Islam, from the 7th-8th centuries onwards, followed suit, in much the same vein. Despite edicts from the pulpit and minaret, however, there remained much ‘leeway’ and tolerance for centuries, and it was only in relatively recent times that attitudes really hardened. With the industrial and scientific revolutions in full swing, the British Empire, in Victorian times, helped to spread European ideas that medicalised sexual activity and ‘invented’ whole categories of ‘sexuality’ – ascribing a name to a series of specific sexual acts and ascribing that set of acts to particular types of personality: The term ‘homosexual’ was first coined by Hungarian sexologist Kertbeny (1869). This notion was taken up by Westphal in a famous article in 1870 as, “contrary sexual sensations” – regarded by Foucault as the “date of birth” of the categorisation, ‘homosexual’ (Foucault 1990). An 1895 translation of Richard von Kraft-Ebing’s sexologists’ bible Psychopathia Sexualis (1886) saw the word’s first appearance in English (Halperin 1990). Such Victorian values of prudery gradually changed the British Christian laws against sodomy (first introduced by Henry VIII in 1533, and a capital offence until 1861) into laws against a type of person – the homosexual. As early as 1860 in India, laws against sodomy were simultaneously exported to the colonies. So in the 21st century we see “sodomy laws throughout Asia and sub-Saharan Africa have consistently been colonial impositions,” (Gupta 2008:10) and do not reflect pre-colonial cultural mores. Such laws are, as Gupta titles his treatise, an ‘Alien Legacy’. “No ‘native’ ever participated in their making. Colonizers saw indigenous cultures as sexually corrupt. A bent toward homosexuality supposedly formed part of their corruption. Where pre-colonial peoples had been permissive, sodomy laws would cure them—and defend their new, white masters against moral contagion.” (Gupta 2008:10).
In ‘ancient’ times, then, the notion of ‘sexuality’, as we understand it today, simply did not pertain. People had sexual relations with each other, plain and simple, and such relations did not define who one was, in any sense. It is therefore likely that many, if not most people, were what we might today consider ‘bisexual’. Indeed, Ryan and Jetha assert in their book, Sex at Dawn, that their interpretation of the anthropological data suggests that even monogamy is a latter-day social creation.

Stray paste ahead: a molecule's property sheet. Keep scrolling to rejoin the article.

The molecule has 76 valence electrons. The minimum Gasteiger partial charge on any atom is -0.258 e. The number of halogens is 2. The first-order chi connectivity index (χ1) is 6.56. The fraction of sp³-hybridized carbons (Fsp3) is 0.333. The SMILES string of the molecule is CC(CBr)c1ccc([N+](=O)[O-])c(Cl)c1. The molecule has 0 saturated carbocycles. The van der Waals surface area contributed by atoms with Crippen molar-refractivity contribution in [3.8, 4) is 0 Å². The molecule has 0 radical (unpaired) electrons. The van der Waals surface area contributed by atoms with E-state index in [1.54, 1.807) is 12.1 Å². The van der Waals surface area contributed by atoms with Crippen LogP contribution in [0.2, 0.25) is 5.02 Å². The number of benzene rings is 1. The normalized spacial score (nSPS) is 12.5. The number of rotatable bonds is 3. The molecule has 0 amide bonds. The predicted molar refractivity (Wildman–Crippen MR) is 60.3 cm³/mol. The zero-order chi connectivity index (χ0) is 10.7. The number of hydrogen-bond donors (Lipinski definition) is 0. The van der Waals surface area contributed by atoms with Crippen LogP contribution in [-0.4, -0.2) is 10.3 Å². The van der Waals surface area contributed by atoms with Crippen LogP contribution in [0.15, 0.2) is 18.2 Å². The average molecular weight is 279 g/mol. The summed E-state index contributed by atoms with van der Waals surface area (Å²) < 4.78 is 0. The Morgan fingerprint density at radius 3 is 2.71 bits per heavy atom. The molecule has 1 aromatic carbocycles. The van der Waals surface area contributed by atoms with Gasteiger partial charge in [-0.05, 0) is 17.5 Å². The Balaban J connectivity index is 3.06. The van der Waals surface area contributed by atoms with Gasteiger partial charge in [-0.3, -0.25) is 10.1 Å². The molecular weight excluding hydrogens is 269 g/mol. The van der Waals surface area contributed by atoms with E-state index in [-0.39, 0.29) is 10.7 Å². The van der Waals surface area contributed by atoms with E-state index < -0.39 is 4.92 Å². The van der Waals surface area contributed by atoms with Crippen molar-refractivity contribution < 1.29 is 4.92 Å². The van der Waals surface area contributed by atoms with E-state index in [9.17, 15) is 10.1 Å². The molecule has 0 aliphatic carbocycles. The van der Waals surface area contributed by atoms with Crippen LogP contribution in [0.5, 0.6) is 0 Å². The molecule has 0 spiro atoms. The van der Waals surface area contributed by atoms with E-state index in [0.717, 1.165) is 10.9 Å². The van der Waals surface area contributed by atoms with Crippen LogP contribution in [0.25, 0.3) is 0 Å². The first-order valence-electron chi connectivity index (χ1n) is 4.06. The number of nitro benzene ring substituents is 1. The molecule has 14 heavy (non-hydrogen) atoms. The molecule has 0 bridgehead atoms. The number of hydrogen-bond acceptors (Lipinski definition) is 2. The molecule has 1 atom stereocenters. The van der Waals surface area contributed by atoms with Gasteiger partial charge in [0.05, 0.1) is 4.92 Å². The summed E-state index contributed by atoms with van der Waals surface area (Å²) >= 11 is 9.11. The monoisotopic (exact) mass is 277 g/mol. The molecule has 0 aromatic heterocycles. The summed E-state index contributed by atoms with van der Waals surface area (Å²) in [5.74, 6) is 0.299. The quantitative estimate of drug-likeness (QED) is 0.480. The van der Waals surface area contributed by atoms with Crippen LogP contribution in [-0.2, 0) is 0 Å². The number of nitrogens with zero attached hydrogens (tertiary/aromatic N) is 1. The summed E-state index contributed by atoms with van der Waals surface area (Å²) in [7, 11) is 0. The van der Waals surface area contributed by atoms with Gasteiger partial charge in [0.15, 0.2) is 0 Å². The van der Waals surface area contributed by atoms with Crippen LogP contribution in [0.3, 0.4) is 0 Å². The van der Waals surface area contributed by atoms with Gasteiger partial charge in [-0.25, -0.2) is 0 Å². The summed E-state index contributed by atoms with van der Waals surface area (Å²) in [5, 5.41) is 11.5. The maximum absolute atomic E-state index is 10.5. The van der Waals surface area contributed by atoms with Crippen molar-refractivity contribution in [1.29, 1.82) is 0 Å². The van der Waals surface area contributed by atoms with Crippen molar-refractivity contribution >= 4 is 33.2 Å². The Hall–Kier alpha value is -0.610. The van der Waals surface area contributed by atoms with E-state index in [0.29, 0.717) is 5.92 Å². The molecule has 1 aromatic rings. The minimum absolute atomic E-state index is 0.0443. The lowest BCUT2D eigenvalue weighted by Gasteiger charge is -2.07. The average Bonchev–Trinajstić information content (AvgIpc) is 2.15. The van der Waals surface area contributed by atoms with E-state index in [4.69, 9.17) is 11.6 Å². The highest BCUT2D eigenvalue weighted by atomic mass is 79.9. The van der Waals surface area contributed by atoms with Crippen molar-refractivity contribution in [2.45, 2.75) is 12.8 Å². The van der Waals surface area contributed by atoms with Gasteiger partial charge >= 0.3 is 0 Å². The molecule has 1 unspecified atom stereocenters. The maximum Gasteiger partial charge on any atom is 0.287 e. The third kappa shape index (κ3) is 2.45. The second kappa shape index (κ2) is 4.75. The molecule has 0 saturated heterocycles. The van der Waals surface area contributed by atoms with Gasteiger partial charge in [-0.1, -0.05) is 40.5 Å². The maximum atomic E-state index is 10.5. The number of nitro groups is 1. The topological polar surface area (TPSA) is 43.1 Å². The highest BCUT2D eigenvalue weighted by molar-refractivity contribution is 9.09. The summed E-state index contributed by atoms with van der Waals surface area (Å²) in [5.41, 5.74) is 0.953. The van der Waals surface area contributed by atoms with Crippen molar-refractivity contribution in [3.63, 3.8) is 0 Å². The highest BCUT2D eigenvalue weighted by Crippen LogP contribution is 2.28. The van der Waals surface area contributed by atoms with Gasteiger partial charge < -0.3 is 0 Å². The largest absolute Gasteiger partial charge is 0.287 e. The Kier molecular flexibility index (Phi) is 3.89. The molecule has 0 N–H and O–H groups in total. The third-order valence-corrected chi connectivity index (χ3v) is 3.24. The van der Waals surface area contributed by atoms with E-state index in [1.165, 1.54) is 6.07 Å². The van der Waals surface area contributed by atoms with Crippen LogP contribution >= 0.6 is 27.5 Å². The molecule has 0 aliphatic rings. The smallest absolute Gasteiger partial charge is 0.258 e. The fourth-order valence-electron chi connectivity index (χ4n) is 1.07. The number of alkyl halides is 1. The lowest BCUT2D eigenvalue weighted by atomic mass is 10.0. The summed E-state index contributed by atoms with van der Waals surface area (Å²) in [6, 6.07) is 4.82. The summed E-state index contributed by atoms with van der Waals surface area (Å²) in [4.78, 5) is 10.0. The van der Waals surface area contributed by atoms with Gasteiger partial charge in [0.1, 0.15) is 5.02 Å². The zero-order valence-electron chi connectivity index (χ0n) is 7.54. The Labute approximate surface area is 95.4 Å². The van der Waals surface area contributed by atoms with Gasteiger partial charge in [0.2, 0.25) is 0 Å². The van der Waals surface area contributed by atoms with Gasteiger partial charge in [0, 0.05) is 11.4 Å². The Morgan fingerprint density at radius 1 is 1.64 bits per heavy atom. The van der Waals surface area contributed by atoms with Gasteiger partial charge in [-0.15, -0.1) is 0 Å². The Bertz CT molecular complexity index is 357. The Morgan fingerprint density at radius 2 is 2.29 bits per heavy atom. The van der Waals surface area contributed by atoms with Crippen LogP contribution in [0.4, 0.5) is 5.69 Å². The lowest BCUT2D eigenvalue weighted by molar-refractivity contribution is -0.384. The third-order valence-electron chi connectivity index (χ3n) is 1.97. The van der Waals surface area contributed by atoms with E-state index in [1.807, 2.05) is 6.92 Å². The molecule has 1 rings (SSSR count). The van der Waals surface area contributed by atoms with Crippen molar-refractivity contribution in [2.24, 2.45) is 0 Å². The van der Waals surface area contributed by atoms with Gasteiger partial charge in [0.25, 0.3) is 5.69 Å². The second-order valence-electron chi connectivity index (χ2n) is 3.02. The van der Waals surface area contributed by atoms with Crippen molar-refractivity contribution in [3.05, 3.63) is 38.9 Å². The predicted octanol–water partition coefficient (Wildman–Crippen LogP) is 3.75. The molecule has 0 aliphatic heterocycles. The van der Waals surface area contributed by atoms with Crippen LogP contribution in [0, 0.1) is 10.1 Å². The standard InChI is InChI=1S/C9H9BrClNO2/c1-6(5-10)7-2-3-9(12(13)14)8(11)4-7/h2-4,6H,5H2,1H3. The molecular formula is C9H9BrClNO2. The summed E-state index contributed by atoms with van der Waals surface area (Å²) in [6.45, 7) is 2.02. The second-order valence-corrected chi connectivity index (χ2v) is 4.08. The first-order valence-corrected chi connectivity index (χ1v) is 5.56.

So no, it is not a ‘gay’ thing, because ‘gay’ (a 1950s redefinition of an older word) and ‘homosexual’ (a late 19th century Victorian invention) simply did not exist in ancient times: the Phallus was a part of all male sexual activity.
3 – OK so what about today?
Modern attitudes to sexuality have – as we all know – very swiftly changed, in the last decade or two, and this is greatly to be welcomed. Legalisation of homosexuality in the West, during the 1960s and 1970s, has been followed by equality in age of consent, legal protections, employment laws, and most recently marriage law. Young people today are increasingly ‘heteroflexible’, sexually fluid, (or even pansexual) in their attitudes: yes, these young people are still mostly straight, but increasing numbers would happily go with the right person for a same-sex experience, and not consider it a problem. Perhaps this is closer to what Ryan and Jetha were on about, or a transition towards it at any rate. Sad to say, there has been a great polarisation, however, and whilst attitudes in the ‘West’ and ‘North’ have changed such that things have never been so good, in the ‘East’ and ‘South’ things have got much worse. At the United Nations, in March 2011, 85 of the United Nations’ 192 member countries sponsored a new version of the declaration first proposed in 2008, recognizing LGBTQI rights (Jordans 2011), and followed it up with a report published in December 2011 documenting violations of the rights of LGBTQI people around the world, including hate crime, criminalization of homosexuality, and discrimination. With the notable exceptions of Israel, Turkey, Jordan, Iraq and the West Bank (in the Palestinian Occupied Territories,) same-sex activity is illegal throughout the Middle East and North Africa. In most countries in this region there is no recognition of same-sex relationships or same-sex marriage; there is no legal route to same-sex adoption; gays are not allowed to serve openly in military; there are no anti-discrimination laws covering sexual orientation, or laws concerning gender identity/expression. In the Sudan, Somalia, Iran, Saudi Arabia, and Yemen, homosexuality is punishable by the death penalty (Bruce-Jones & Itaborahy 2011). LGBTQI people are to all intents and purposes invisible in public spaces in these countries. It can only be hoped that this turn for the worse is soon reversed, and that attitudes soften once more.
In the West, though, now, we are welcoming in the extraordinarily liberating times of gender fluidity: transgender rights are in the newspapers, being championed (with varying success) by celebrities – think Eddie Izzard, Eddie Redmayne – the list is long…. More profound, still, in the spaces where gays and lesbians carved out their rights in the late 1990s and early 2000s, that have, in recent years, become somewhat colonised by Hen nights, a new thrust of drag and transgenderism is retaking the ‘scene’ with a spirited gusto that can only be praised and supported.